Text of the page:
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Our Changing Climate
Signs of Climate Change
Causes of Climatic Change
Future Climate Trends and Impacts
The Economics of Climate Change
Global Environmental Decision-making
Observations and Science Informing Policy
  The Important Role of Earth observations  
Future Challenges

There are several examples of far-sightedness by governments as nations have struggled to assemble a coherent system of global environmental decision-making in response to increasing environmental awareness: e.g. the Montreal Protocol (on protection of the ozone layer) and the Convention on International Trade in Endangered Species (CITES). There are, in fact, 500 or so international environmental agreements now in effect, of which about 150 are global treaties. But environmental trend indicators suggest that our prodigious efforts at environmental diplomacy have so far largely failed to make serious headway against the world’s most pressing environmental challenges.

Basic principles of good global environmental decision-making were pioneered at the Rio Earth Summit in 1992. 172 nations endorsed environmental governance principles when they signed the ‘Rio Declaration on Environment and Development’, a charter of 27 principles meant to guide the world community toward sustainable development. The problem in applying these good governance practices is not their novelty, but the fact that they profoundly challenge traditional government institutions and economic practices.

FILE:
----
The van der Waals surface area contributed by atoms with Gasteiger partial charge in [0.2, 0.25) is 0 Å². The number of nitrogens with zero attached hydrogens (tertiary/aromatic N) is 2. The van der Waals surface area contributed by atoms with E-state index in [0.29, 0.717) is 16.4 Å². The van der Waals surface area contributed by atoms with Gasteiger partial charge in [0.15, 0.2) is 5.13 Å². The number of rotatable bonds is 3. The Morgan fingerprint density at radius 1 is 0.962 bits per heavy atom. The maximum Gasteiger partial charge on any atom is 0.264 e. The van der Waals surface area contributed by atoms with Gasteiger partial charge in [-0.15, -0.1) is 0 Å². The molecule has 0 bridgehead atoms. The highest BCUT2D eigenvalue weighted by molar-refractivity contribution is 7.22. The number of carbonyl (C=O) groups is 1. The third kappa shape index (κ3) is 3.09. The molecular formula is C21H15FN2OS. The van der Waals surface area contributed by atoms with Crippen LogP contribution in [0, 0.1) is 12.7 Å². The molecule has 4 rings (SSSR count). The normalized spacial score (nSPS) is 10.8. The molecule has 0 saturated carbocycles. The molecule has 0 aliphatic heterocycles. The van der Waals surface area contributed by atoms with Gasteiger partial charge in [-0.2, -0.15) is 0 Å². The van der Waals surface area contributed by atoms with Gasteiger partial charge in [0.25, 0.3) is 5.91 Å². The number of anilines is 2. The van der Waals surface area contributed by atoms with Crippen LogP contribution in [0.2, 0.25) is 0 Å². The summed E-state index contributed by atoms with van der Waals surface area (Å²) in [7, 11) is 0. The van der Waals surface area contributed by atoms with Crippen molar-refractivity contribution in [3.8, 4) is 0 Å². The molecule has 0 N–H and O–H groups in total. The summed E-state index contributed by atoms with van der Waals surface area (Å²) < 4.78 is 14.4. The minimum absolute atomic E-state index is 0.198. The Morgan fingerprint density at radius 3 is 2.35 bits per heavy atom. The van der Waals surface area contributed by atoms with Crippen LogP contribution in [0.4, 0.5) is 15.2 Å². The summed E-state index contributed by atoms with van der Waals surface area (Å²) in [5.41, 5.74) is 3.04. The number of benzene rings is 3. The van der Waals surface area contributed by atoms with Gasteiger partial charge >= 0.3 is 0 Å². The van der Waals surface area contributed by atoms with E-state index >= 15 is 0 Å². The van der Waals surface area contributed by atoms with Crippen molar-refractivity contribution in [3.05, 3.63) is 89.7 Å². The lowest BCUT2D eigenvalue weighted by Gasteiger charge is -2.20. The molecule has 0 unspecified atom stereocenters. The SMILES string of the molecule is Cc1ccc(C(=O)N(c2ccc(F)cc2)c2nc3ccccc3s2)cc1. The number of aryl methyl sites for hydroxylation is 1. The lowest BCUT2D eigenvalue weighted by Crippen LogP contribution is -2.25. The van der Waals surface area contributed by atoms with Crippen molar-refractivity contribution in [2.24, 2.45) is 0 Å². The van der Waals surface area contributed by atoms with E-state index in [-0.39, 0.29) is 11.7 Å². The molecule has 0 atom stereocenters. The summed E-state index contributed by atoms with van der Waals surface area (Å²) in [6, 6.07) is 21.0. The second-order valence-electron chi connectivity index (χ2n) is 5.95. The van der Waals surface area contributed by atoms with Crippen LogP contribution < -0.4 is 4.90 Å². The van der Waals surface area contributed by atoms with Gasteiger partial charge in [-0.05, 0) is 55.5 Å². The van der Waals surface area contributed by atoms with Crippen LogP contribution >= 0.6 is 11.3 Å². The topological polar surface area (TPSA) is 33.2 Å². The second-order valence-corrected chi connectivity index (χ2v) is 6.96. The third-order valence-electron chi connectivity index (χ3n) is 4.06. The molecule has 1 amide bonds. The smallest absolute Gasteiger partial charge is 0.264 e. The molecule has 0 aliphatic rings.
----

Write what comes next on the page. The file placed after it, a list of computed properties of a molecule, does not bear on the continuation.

The challenge is further complicated politically by the mismatch in timing between the environmental and political/electoral impact, and by the fact that only through international action – commonly agreed and commonly implemented – can the problem of climate change be addressed, since profound structural and economic re-engineering will be involved for participating nations. Disparities between developed and developing countries will emerge and nations may seek competitive advantage in the process. Such
teething problems have all been apparent in the definition and implementation of treaties such as the Kyoto Protocol to the UNFCCC, which imposes binding limits on greenhouse gas emissions by developed countries relative to their 1990 levels.

At the international level, there is rhetorical commitment to the goals of sustainable development and participatory decision-making. However, there is far less commitment to localising these goals in national policies and decision-making practices. There is a fundamental reluctance in our societies to shoulder the domestic political and financial costs to make global environmental treaties enforceable

Geographical Pattern of Surface Warming. Projected surface temperature changes for the late 21st century (2090–2099). The map shows the average projection for one of the IPCC emissions scenarios. All temperatures are relative to the period 1980–1999.




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